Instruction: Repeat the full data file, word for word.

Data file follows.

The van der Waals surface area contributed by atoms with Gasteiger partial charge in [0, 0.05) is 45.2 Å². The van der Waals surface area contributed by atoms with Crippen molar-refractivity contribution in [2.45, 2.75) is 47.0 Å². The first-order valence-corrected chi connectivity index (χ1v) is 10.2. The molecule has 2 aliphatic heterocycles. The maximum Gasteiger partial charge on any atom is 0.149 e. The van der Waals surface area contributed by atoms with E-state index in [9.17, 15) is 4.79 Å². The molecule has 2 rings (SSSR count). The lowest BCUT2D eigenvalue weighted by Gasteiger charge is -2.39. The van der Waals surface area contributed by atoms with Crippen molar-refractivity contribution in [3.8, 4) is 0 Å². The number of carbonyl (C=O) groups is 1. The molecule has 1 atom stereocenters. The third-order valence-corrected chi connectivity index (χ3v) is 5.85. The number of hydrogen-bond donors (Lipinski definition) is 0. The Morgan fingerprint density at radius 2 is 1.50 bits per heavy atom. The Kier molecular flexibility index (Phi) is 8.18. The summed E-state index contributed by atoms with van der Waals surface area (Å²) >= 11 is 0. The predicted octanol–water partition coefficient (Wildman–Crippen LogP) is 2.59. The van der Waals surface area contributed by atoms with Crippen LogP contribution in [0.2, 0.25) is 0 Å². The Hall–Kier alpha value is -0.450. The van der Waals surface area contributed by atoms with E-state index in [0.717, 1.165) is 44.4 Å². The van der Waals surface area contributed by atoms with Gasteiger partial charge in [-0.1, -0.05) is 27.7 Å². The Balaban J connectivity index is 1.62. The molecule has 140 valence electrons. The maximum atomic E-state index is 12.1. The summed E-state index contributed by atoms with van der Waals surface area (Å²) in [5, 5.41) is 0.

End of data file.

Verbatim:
The van der Waals surface area contributed by atoms with Gasteiger partial charge in [0, 0.05) is 45.2 Å². The van der Waals surface area contributed by atoms with Crippen molar-refractivity contribution in [2.45, 2.75) is 47.0 Å². The first-order valence-corrected chi connectivity index (χ1v) is 10.2. The molecule has 2 aliphatic heterocycles. The maximum Gasteiger partial charge on any atom is 0.149 e. The van der Waals surface area contributed by atoms with E-state index in [9.17, 15) is 4.79 Å². The molecule has 2 rings (SSSR count). The lowest BCUT2D eigenvalue weighted by Gasteiger charge is -2.39. The van der Waals surface area contributed by atoms with Crippen molar-refractivity contribution in [3.8, 4) is 0 Å². The number of carbonyl (C=O) groups is 1. The molecule has 1 atom stereocenters. The third-order valence-corrected chi connectivity index (χ3v) is 5.85. The number of hydrogen-bond donors (Lipinski definition) is 0. The Morgan fingerprint density at radius 2 is 1.50 bits per heavy atom. The Kier molecular flexibility index (Phi) is 8.18. The summed E-state index contributed by atoms with van der Waals surface area (Å²) >= 11 is 0. The predicted octanol–water partition coefficient (Wildman–Crippen LogP) is 2.59. The van der Waals surface area contributed by atoms with Crippen LogP contribution in [0.2, 0.25) is 0 Å². The Hall–Kier alpha value is -0.450. The van der Waals surface area contributed by atoms with E-state index in [0.717, 1.165) is 44.4 Å². The van der Waals surface area contributed by atoms with Gasteiger partial charge in [-0.1, -0.05) is 27.7 Å². The Balaban J connectivity index is 1.62. The molecule has 140 valence electrons. The maximum atomic E-state index is 12.1. The summed E-state index contributed by atoms with van der Waals surface area (Å²) in [5, 5.41) is 0.